“So let us make the most of the time that is left to us to apply the lessons we have learnt during this Exercise and to fit ourselves in every respect for the great task which lies ahead of us.
     “I congratulate all ranks on their achievements during ‘SPARTAN.’”

     “On conclusion of this Exercise, when Royal Air Force formations, squadrons and units have been operating under approximately field conditions in close contact with the Army it has been most encouraging to have seen the immense keenness and eagerness to adapt ourselves to conditions of living and maintenance which the Royal Air Force does not normally experience in this country.
     “This Exercise has, amongst other things, attempted to reproduce the conditions which are likely to obtain on foreign soil, and if the fitness of all concerned, and the keenness to learn to accustom ourselves to working under these conditions            any criterion, then I trust we shall have a successful and happy hunting when it comes to our turn.”

     “Spartan Exercise has come to a successful conclusion for the British forces. Not only has the military object of the campaign been achieved with the overthrow of the enemy and the domination of his capital, but also our troops have earned the abiding friendship of the citizens of the two countries they have freed.
     “In addition to ‘Spartan’ endurance of the hardships of the expedition, perfect courtesy and consideration have been shown by all ranks.
     “On behalf of the Commander-in-Chief, I both thank you for this and express my appreciation of the high standard of military efficiency and discipline which have been shown and demonstrated.”


     The biggest Exercise ever in this country.
     Longest in duration.
     No restriction on use of land.
     First time a daily newspaper on both sides (Well done “Bulldog”!

[back page of Issue No. 13]


THE Minstrel Boy went to this war, but his wild harp was not slung behind him—a replica of it was flying in the breeze on a pennant mounted on the bow of his tank.
     The “Minstrel Boy” is Major P. Carew, of Tipperary, Ireland, and his tank, “Munster,” bearing the three crowns of the Munster coat of arms, led the way as his squadron went into battle against the enemy.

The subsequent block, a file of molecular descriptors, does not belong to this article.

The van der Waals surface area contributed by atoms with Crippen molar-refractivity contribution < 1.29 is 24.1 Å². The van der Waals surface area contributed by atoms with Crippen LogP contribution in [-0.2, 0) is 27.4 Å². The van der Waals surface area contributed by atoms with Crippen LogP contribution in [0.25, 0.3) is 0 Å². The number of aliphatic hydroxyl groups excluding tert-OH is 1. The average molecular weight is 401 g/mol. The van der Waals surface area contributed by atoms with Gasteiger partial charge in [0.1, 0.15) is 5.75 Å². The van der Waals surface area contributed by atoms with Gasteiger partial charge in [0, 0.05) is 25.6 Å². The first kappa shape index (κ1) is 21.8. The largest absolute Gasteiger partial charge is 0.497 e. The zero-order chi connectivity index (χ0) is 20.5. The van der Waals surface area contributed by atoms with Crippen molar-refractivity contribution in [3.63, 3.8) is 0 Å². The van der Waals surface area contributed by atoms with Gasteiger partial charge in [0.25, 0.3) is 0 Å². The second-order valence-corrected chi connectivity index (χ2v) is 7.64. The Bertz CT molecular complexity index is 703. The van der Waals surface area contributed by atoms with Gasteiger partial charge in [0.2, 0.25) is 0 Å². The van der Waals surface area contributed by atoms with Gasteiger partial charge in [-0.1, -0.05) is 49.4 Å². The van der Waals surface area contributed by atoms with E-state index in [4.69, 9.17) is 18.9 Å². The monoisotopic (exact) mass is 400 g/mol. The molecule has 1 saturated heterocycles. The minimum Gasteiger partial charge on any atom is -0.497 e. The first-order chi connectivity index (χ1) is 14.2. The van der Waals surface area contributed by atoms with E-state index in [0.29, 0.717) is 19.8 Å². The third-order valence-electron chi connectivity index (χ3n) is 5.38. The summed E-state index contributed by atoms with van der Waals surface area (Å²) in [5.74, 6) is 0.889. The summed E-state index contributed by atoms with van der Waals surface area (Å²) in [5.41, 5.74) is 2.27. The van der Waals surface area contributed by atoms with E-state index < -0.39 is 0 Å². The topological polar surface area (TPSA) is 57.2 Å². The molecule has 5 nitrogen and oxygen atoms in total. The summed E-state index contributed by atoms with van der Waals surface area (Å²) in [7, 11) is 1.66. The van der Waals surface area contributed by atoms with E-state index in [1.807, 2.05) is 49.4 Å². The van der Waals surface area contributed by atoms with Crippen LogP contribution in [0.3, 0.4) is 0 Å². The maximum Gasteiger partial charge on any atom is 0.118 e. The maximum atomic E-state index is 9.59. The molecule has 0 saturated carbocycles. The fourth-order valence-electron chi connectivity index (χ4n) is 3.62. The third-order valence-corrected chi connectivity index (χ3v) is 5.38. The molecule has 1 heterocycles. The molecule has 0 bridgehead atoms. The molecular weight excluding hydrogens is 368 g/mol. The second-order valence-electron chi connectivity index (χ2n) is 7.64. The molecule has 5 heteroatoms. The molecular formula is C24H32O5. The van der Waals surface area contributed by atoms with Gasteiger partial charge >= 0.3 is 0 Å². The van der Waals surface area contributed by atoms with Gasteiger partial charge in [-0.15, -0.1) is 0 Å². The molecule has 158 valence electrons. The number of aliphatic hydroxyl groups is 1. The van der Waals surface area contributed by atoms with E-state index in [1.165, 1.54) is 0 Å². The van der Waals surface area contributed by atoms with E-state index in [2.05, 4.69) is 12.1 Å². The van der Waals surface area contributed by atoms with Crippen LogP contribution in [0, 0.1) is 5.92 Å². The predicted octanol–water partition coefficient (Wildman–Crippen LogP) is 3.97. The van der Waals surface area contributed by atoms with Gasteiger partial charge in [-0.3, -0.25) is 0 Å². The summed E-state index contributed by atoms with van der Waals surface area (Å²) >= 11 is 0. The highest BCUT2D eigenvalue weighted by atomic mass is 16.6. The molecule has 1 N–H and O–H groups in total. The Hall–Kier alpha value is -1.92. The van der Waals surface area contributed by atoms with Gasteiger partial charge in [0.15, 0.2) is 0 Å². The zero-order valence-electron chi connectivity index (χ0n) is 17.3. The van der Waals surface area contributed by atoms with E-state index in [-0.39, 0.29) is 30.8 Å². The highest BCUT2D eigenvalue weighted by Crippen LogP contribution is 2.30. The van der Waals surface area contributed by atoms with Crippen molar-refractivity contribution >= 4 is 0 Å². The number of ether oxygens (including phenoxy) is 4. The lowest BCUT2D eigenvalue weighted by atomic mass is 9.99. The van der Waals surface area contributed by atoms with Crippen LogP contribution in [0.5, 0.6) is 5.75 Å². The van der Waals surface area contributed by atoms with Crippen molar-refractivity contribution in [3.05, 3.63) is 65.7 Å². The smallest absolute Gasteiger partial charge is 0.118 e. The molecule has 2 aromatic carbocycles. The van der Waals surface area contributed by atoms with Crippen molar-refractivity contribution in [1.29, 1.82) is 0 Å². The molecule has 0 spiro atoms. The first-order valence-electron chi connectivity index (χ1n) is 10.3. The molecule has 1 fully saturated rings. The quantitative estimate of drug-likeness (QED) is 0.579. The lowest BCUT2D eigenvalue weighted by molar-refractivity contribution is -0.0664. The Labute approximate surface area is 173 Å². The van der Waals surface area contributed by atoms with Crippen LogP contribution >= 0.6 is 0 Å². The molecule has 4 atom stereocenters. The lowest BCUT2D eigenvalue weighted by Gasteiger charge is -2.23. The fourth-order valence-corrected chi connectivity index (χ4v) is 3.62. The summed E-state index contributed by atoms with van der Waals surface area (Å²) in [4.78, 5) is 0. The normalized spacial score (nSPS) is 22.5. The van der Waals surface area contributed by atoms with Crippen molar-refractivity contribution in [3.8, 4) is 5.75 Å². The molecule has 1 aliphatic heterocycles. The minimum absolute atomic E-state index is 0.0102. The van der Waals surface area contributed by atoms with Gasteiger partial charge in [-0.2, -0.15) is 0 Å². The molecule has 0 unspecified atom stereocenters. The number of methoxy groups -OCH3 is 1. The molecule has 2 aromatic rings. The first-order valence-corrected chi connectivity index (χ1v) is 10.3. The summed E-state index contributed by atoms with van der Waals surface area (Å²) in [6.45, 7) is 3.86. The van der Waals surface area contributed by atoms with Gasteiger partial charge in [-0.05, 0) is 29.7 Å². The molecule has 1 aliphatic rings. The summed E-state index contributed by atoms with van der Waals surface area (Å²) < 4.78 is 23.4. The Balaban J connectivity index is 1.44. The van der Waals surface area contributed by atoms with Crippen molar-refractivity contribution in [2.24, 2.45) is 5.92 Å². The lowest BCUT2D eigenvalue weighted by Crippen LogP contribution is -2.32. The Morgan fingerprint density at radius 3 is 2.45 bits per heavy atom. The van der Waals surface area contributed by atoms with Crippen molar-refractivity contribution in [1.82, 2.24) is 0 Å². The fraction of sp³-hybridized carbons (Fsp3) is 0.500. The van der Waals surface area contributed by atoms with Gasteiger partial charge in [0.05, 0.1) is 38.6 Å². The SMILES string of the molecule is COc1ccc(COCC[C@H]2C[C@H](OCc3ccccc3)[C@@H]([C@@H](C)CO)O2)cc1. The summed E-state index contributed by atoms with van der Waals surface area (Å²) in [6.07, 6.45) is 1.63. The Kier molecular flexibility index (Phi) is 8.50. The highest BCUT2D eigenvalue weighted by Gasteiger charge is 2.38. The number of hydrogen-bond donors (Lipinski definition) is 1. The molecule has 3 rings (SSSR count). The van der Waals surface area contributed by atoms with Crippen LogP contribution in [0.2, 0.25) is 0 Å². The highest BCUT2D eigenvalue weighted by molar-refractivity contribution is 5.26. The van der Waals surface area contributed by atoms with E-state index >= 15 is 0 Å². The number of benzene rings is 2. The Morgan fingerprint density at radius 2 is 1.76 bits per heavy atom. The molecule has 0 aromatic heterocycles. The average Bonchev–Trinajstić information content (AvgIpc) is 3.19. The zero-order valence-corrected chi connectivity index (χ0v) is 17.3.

Following Major Carew's squadron as it moved into the long-sought battle with enemy armoured formations, an “Advance Post” correspondent, riding in a Jeep, had a ringside seat.
     Just a few minutes after that, the first shot was fired and when the tanks had moved on, the newspaperman’s Jeep passed an enemy light-tracked vehicle out of action at the side of a hedge-bound lane. The light enemy reconnaissance vehicle had been caught without a chance to escape.
     In less than 20 minutes after the tanks moved off, the sound of gunfire was heard as the Allied armour met the enemy. The fight soon developed into a running battle, with the enemy running away and the British tanks chasing them.
     The Canadians, meanwhile, keeping up with their British comrades, had not made contact with the enemy in force,
     Knocking out these vehicles prevented the enemy from obtaining information as to the direction from which the strongest blow was to be delivered. Thus, when the British advanced, the enemy was not prepared to meet them.
     During a lull in the fighting the “Advance Post” correspondent and his Jeep driver, feeling the pangs of hunger, stopped in a small wooded area to heat up a tin of “Argentina chicken” and beans. As the meal was being eaten, a flight of enemy aircraft swooped down on a nearby village stafing infantry who had been moving up to that area to follow behind the armour and mop up any enemy positions which might have been missed in the initial push
     The enemy planes inflicted some casualties, but they were beaten off, however, when our fighters appeared.
     The infantry kept moving up, and as this despatch was being written the “fighting troops” were moving behind the tanks and clearing up isolated enemy posts. So fast did the armour move forward that the enemy had no chance to blow bridges which had been prepared for demolition.


How The Army Got a Newspaper

THE story of ADVANCE POST’S growth from a bare idea to a living daily newspaper is one that has made military—and journalistic—history.
     The life of the newspaper, though short, has not been uneventful. Few other newspapers in history, one imagines, have quadrupled their circulation in three days from the date of the first issue.
     Few, if any, have become so widely known, nor exercised so unique an appeal in so short a time as a fortnight.
     None, probably, has numbered so many thousands of soldiers and airmen among its readers.